Super Mario Bros. is one of the most popular and recognizable gaming franchises. Every time Nintendo shows off a new game in the main series, people immediately lose their minds. The Italian plumber continues to innovate and pioneer the 3D platforming genre, and we love every minute of it.
Due to the popularity of the character, few people ever stop and wonder how the world of Super Mario actually works. After some careful reflection on our part, we realized that a lot of the principles in the Mushroom Kingdom and beyond don't make a lot of sense. However, because of the love the series has gained over the years, people just skim over the details (generally speaking).
With the recent showcase of Super Mario Odyssey, we thought it might be fun to take a look at the series as a whole and see where its laws and rules don't exactly add up. Any game in the Mario series is fair game as we explore 15 times Super Mario made no sense and nobody noticed.
Mario Kart 8 boasted the most characters that the series had seen yet. However, it was stuffed with all of the Koopalings and unnecessary alterations on existing characters (cough, Tanooki Mario, cough). While most of them are just annoying, there is one who just makes no sense whatsoever: Baby Rosalina.
The existence of Baby Rosalina is a little controversial enough, but we'll let it slide knowing that she does have an origin (as shown in Super Mario Galaxy 2). Where the two stories contradict is where it's shown that Rosalina had red hair as a child, but in Mario Kart 8, is depicted with yellow hair and a blue dress, like adult Rosalina. It's not continuity breaking by any means, but it's different enough to raise an eyebrow.
Super Mario Odyssey is a delightfully weird game, but with it comes some interesting questions. The first question is raised when we see Mario parading around a bustling place known as New Donk City. It's there that we see Mario walking alongside actual humans. Like, real, lifelike humans.
What makes this extremely confusing is the fact that Mario himself is a human. His cartoony style led many to believe that's how humans looked in his world. Clearly, that may no longer be the case. Another issue with this is that it contradicts a lot of information put together when trying to discern Mario's true height (sorry, MatPat). Regardless, New Donk City looks to be a fun and purposely weird setting that we'll eventually get to explore this October.
A Mario and Sonic crossover was bound to happen at some time, but never did we expect that it would result in Mario and Sonic at the Olympic Games. While the franchise has certainly overstayed its welcome at this point, people were fairly excited when it was first announced. However, many people simply glossed over an important fact in the game.
One look at the cover art and you'll see that Mario and Sonic are both hurdling and trying to beat each other. The issue here is that, in a race, Sonic would destroy Mario in a matter of seconds. Yet, in both the art and the game itself, Sonic and Mario are seen racing at the same pace. I understand that they had to balance the game, but it's just embarrassing to see Mario beat Sonic at a foot race.
Let me ask you a question: why in the world is Mario a plumber? Does it take the central theme of his games? Has he legitimately done anything in the sewers past the Mario Bros game on the NES? No? Then what's the point?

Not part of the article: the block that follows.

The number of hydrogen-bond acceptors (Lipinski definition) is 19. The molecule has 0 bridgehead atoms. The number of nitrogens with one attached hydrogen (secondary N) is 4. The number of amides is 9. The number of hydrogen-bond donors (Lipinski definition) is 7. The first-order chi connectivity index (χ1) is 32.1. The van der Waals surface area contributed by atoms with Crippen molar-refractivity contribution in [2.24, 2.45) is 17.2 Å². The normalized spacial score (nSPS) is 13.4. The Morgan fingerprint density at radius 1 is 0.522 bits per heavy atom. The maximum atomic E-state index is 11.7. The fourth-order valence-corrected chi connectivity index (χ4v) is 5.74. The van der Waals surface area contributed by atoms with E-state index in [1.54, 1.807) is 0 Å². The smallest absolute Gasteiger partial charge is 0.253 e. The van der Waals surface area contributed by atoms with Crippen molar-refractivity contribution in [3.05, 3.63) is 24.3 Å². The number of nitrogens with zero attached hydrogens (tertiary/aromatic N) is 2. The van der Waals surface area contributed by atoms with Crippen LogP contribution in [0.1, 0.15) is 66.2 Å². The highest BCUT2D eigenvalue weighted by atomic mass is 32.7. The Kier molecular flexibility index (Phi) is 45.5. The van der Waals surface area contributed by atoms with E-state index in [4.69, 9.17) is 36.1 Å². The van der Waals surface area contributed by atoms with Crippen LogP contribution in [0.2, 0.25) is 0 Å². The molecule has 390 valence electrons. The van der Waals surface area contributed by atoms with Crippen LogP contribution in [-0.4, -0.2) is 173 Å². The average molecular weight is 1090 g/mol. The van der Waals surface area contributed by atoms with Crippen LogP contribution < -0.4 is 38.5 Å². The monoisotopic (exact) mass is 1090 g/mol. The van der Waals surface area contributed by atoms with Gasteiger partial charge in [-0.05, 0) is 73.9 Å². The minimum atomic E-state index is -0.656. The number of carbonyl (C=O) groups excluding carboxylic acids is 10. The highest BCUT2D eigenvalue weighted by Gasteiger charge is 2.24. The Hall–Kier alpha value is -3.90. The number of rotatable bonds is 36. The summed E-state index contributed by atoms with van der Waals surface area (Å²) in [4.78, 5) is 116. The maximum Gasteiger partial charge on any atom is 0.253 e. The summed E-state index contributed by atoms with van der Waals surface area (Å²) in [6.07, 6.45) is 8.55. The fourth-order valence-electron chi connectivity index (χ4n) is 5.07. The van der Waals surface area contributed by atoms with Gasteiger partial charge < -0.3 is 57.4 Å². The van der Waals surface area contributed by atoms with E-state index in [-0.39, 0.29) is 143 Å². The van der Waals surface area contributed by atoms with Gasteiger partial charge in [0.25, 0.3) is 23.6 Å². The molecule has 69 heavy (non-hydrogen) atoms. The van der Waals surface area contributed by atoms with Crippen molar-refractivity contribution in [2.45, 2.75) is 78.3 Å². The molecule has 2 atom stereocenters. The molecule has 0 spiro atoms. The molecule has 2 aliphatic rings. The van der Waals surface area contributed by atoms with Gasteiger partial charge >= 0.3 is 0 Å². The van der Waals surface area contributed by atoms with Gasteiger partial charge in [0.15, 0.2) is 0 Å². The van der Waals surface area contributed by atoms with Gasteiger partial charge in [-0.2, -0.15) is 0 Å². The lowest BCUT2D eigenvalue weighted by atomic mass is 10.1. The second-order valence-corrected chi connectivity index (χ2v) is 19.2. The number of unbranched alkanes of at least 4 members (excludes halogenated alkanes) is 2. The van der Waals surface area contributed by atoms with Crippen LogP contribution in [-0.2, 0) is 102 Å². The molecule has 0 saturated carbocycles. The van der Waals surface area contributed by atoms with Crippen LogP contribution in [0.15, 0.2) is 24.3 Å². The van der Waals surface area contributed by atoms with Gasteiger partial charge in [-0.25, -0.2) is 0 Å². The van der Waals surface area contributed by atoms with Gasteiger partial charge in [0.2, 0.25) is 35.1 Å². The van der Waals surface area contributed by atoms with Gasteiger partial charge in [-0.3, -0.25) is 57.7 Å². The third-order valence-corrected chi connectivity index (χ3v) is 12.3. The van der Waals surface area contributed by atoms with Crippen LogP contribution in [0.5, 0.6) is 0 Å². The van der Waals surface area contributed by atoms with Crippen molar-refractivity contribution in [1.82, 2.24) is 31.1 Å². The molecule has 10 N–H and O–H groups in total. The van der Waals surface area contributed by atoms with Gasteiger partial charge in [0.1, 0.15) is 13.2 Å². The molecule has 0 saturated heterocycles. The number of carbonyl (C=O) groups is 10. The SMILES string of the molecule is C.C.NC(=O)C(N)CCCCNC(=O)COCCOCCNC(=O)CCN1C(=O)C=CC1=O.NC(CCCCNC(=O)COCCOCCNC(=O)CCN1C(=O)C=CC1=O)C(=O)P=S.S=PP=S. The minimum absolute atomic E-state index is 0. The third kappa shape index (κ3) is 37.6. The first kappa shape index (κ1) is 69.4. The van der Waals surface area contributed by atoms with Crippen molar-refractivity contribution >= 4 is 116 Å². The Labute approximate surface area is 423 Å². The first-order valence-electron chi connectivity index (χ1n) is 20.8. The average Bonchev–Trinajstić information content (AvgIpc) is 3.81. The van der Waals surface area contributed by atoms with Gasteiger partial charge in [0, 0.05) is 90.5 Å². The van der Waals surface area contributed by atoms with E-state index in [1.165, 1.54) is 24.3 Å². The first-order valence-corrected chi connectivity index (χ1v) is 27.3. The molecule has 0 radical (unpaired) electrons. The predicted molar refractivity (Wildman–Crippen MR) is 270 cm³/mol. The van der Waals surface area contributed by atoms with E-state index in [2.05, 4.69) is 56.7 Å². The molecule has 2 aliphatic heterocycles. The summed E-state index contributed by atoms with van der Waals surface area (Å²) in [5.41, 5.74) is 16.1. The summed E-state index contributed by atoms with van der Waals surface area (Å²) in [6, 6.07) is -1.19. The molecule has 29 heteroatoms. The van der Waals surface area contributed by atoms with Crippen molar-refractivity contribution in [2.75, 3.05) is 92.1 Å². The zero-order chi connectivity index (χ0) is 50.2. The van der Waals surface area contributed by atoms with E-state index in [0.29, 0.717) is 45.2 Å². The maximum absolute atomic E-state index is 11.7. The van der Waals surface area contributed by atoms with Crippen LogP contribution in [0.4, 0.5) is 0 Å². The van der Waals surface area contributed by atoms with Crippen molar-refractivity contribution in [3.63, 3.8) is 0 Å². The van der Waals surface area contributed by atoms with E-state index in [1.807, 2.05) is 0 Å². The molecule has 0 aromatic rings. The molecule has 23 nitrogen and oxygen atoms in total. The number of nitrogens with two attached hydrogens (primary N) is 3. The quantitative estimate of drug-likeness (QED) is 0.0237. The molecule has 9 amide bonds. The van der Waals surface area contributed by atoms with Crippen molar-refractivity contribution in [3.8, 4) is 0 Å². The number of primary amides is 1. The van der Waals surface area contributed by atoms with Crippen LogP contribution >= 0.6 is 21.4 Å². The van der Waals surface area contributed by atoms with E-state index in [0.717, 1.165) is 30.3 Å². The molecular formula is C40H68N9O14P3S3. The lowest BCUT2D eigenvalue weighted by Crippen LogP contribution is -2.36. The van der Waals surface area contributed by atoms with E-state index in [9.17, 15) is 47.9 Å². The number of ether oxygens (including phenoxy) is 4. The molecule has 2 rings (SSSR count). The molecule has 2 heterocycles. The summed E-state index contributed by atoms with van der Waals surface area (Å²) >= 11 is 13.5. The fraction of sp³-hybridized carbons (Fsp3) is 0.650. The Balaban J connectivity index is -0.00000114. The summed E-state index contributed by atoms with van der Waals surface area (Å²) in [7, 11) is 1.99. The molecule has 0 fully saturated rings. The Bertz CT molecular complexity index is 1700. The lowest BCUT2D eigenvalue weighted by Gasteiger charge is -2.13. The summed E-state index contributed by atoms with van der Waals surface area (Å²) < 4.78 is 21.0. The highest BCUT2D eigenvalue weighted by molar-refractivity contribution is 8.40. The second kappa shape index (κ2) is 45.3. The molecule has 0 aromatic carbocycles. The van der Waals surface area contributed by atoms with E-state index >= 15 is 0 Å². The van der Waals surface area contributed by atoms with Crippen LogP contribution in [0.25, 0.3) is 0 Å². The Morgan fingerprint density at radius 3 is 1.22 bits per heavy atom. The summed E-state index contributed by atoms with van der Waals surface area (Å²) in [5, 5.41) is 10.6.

When it comes to video games, we are willing to accept things that aren't too out of the ordinary, but that doesn't make that they make more sense. The fact that Mario is still described as a plumber is confusing for many reasons. The first is that there are no mechanics or features in the games to suggest that Mario has any plumbing skills whatsoever. The second is the fact that he spends his time saving the Mushroom Kingdom. Where along the way would a plumbing profession be relevant or useful to that?
Believe it or not, Mario wasn't always the hero. In his first appearance, Donkey Kong, Mario was an unkind person. The entire reason Donkey Kong kidnapped Pauline was that Mario treated him very poorly. Then to make matters worse, Mario became even more sadistic for Donkey Kong Jr.
After rescuing Pauline, Mario decides to kidnap Donkey Kong and it's up to his son, Donkey Kong Jr., to rescue him. However, Mario unleashes all kinds of traps in an attempt to kill the young gorilla. Yet, Nintendo deemed him popular enough to turn him into the hero of the Mushroom Kingdom and nobody batted an eyelash. Are we just going to forget that Mario tried to brutally murder a baby gorilla? Even in his newer games, he still destroys turtles by jumping on them.
Let's talk about Super Mario Galaxy for a hot minute. Yes, I know it's a marvel of platforming and all that, but there's an aspect of it that makes no sense at all, and that's the fact that Mario and numerous other characters (from the planet Earth, mind you) can breathe in space with no problem.
It's explained that Mario is able to breathe because a Luma stays with him to allow it, but even that doesn't make any sense. How does a sentient star carry the power to let someone else breathe in space? Furthermore, Yoshi, Luigi, Toad, and more can all stand in deep space with no problems whatsoever. While it does make for a great game, the setting isn't the most logically solid premise in gaming.
While we're talking about how Mario can breathe in space, let's take a moment to address his swimming skills. There are numerous levels in the Super Mario series that force Mario underwater where he then has to dodge all sorts of fish and creatures (and somehow hits them with fireballs at the same time, which already is enough to raise an eyebrow or two).
The head-scratching part of this is that Mario breathes underwater with no problem. While most people would be able to last several minutes, Mario can stay there indefinitely and just mosey on through as fast or slow as he likes. This ability of his has led to many thinking there's more to Mario than we actually know (and that he may be more than just human).